By Divya Chowdhury
April 15 (Reuters) – The final deal for a global minimum tax rate among G20 countries could likely be around 15%, a compromise between Ireland’s current rate of 12.5% and the 21% proposed by the United States, said a global tax expert. Thursday.
U.S. Treasury Secretary Janet Yellen backed the U.S. government for a global minimum corporate tax rate, possibly paving the way for a long-awaited deal updating international tax rules for the first time for a generation.
Daniel Bunn, vice president of global projects at the Washington DC-based Tax Foundation, said it was not clear whether such a tax would be prescriptive or binding, and that it was possible for countries to have tax rates. Separate national taxation for purely local businesses that be lower than the overall minimum tax rate.
This means that “multinationals (companies), simply because they operate across borders, will face a greater tax burden,” Bunn told the Reuters Global Markets Forum.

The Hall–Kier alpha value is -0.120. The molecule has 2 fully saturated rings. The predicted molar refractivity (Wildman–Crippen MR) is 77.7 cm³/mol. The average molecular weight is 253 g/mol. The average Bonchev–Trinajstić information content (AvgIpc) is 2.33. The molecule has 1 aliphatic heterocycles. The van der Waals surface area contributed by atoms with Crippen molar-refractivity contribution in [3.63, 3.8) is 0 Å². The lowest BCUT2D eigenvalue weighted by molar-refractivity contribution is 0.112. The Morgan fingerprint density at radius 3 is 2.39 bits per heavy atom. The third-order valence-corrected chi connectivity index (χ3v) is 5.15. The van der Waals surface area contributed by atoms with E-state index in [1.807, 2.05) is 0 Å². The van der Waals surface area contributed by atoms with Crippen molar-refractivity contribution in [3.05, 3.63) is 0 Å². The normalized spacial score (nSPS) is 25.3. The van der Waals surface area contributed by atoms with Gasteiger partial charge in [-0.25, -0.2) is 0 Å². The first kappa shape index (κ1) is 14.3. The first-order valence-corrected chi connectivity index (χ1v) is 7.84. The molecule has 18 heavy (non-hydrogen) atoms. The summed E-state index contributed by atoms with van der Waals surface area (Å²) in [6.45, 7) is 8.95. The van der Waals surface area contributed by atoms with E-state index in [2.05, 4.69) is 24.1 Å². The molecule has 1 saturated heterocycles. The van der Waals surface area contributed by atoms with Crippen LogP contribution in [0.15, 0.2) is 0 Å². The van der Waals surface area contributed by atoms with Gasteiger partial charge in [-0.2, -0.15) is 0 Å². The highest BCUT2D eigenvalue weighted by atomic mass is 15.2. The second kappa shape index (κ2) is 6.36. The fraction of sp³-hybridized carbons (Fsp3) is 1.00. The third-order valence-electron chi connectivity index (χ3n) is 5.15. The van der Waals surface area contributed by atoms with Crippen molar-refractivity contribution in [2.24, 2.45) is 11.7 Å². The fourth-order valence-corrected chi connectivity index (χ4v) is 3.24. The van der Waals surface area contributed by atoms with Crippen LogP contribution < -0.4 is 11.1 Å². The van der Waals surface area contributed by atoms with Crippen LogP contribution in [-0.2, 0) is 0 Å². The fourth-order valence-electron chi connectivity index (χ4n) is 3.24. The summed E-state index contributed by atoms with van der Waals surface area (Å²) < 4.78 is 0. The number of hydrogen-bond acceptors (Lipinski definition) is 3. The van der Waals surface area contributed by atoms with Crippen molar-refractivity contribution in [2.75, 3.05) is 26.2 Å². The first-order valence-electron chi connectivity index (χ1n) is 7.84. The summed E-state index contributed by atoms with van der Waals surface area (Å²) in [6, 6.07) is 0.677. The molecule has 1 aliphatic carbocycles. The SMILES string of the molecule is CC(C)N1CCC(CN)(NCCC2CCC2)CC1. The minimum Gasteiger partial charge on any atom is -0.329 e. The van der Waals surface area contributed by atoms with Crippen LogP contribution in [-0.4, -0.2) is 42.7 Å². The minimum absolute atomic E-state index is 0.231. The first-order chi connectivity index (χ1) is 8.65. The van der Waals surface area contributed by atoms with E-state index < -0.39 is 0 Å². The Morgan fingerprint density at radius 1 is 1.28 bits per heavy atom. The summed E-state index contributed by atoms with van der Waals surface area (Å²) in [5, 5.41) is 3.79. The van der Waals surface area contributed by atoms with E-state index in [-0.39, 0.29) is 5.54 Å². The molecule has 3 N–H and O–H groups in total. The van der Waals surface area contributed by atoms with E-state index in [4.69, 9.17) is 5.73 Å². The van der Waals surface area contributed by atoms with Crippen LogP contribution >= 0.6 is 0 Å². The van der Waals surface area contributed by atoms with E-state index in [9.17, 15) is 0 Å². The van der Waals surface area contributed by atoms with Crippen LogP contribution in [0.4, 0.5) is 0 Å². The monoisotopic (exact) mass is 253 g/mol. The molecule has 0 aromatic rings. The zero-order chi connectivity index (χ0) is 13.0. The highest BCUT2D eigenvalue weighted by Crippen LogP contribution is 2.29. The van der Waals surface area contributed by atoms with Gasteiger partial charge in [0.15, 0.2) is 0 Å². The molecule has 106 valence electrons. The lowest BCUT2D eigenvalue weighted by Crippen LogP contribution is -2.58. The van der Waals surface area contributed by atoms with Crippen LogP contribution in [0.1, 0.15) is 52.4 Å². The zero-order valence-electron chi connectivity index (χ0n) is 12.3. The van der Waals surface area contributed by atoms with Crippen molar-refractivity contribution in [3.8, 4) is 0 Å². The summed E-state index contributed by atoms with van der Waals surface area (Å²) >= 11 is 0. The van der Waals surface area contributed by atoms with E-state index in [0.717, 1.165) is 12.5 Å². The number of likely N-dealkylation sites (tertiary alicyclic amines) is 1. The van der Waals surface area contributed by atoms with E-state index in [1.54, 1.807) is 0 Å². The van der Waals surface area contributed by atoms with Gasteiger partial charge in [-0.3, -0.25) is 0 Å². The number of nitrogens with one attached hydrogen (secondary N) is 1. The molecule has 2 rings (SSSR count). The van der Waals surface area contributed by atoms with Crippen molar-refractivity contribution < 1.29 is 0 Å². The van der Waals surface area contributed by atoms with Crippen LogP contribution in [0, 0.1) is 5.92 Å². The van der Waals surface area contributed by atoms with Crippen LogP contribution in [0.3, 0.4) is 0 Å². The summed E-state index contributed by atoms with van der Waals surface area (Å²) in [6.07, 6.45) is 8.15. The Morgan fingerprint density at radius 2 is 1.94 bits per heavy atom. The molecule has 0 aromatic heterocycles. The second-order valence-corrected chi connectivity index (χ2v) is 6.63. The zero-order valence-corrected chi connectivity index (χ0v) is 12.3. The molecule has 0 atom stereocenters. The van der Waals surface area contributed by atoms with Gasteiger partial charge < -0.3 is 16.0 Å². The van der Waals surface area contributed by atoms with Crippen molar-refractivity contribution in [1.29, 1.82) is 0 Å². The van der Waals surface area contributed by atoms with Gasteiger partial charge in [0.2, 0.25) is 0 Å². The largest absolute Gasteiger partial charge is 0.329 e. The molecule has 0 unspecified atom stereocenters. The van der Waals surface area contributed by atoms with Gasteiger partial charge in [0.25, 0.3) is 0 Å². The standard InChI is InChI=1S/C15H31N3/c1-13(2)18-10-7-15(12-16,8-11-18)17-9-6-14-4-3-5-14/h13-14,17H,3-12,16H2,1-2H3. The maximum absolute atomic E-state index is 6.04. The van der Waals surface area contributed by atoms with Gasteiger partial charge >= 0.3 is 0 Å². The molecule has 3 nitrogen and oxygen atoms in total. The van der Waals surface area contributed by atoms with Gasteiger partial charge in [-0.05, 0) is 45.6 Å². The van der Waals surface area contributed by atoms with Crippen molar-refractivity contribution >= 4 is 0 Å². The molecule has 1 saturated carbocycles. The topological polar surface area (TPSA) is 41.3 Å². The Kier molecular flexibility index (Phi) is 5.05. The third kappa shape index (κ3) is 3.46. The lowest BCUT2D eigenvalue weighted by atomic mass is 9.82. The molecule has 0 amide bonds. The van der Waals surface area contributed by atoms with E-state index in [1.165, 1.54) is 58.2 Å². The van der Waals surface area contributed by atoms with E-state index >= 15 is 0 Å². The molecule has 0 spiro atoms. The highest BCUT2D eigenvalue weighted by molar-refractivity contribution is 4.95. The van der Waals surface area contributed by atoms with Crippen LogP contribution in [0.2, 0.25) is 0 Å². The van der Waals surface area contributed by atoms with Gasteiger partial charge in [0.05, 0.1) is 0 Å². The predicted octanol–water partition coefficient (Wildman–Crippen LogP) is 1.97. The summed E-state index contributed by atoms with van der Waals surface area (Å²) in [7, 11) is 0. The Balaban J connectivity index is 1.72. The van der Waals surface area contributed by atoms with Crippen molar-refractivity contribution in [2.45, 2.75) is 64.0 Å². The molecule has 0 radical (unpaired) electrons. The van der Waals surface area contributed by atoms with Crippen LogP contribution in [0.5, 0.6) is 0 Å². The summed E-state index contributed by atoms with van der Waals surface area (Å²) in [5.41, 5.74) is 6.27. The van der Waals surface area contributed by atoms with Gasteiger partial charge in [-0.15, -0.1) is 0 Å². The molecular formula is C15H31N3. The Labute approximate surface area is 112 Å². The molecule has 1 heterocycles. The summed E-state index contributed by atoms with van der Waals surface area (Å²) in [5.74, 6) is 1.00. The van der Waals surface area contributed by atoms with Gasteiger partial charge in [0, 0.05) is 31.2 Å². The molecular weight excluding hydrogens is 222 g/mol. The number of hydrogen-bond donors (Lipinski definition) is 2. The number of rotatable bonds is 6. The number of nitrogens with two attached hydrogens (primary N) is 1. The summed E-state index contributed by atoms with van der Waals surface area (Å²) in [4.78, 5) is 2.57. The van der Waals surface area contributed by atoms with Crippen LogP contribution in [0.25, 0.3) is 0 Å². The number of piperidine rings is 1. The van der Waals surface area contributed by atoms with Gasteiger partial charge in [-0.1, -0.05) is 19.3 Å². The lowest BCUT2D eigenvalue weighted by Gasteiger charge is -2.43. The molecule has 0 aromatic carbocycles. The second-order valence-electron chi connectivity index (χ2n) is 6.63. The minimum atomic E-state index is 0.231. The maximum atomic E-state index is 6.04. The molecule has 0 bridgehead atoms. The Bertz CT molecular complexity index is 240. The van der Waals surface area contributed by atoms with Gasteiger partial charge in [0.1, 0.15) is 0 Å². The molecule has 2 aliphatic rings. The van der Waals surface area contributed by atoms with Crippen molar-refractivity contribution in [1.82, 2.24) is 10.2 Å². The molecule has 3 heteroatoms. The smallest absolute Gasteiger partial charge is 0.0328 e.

President Joe Biden’s administration wants to raise the corporate tax rate in the United States to 28%, so it has proposed an overall minimum of 21%.
“The minimum rate of 21% will be too high to get agreement either in a purely US legislative context or at the OECD (Organization for Economic Co-operation and Development) / G20 (level),” Bunn said.
The average corporate tax of the 37 richest countries in the OECD group is 23%.
Bunn also said the US Congress could increase the domestic corporate tax rate to around 25% and the low-tax intangible global income, or GILTI, to around 16%, “which is already slated to increase.”
GILTI, a provision of former President Donald Trump’s tax overhaul, imposes an effective tax rate of 10.5% on income from tax havens, intended to discourage multinational corporations from avoiding US taxes by holding intangible assets such as overseas software patents in low tax countries, and is half the current national corporate tax rate.
“It is not clear where all the political negotiations will lead,” Bunn said.
“It is possible that there will still be some variety of ‘minimum taxes’ when this is all settled, rather than a single form of overall minimum tax,” he added. (This interview was conducted in the Reuters Global Markets Forum, a chat room hosted on the Refinitiv Messenger platform. Register here to join GMF: https://refini.tv/33uoFoQ) (Reporting by Divya Chowdhury at Mumbai; Editing by Steve Orlofsky)